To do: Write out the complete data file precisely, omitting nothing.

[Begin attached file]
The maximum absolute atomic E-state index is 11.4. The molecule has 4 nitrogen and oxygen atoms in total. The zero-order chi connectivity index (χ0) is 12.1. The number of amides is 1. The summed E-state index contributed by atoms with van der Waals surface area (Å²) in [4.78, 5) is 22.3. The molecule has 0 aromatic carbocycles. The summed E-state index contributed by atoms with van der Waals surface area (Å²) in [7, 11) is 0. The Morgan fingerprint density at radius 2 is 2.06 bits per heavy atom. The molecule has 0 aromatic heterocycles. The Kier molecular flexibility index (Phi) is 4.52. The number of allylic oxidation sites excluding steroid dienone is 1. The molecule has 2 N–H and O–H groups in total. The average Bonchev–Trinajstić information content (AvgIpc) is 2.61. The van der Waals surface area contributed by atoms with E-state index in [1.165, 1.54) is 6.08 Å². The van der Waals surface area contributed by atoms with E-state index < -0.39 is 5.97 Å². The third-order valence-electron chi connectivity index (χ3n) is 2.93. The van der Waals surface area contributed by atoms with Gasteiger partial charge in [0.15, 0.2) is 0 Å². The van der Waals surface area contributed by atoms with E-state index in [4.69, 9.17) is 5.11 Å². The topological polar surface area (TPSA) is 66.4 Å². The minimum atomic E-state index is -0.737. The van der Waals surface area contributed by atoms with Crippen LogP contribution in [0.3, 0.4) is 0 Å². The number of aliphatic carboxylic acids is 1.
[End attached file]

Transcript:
The maximum absolute atomic E-state index is 11.4. The molecule has 4 nitrogen and oxygen atoms in total. The zero-order chi connectivity index (χ0) is 12.1. The number of amides is 1. The summed E-state index contributed by atoms with van der Waals surface area (Å²) in [4.78, 5) is 22.3. The molecule has 0 aromatic carbocycles. The summed E-state index contributed by atoms with van der Waals surface area (Å²) in [7, 11) is 0. The Morgan fingerprint density at radius 2 is 2.06 bits per heavy atom. The molecule has 0 aromatic heterocycles. The Kier molecular flexibility index (Phi) is 4.52. The number of allylic oxidation sites excluding steroid dienone is 1. The molecule has 2 N–H and O–H groups in total. The average Bonchev–Trinajstić information content (AvgIpc) is 2.61. The van der Waals surface area contributed by atoms with E-state index in [1.165, 1.54) is 6.08 Å². The van der Waals surface area contributed by atoms with E-state index < -0.39 is 5.97 Å². The third-order valence-electron chi connectivity index (χ3n) is 2.93. The van der Waals surface area contributed by atoms with Gasteiger partial charge in [0.15, 0.2) is 0 Å². The van der Waals surface area contributed by atoms with E-state index in [4.69, 9.17) is 5.11 Å². The topological polar surface area (TPSA) is 66.4 Å². The minimum atomic E-state index is -0.737. The van der Waals surface area contributed by atoms with Crippen LogP contribution in [0.3, 0.4) is 0 Å². The number of aliphatic carboxylic acids is 1.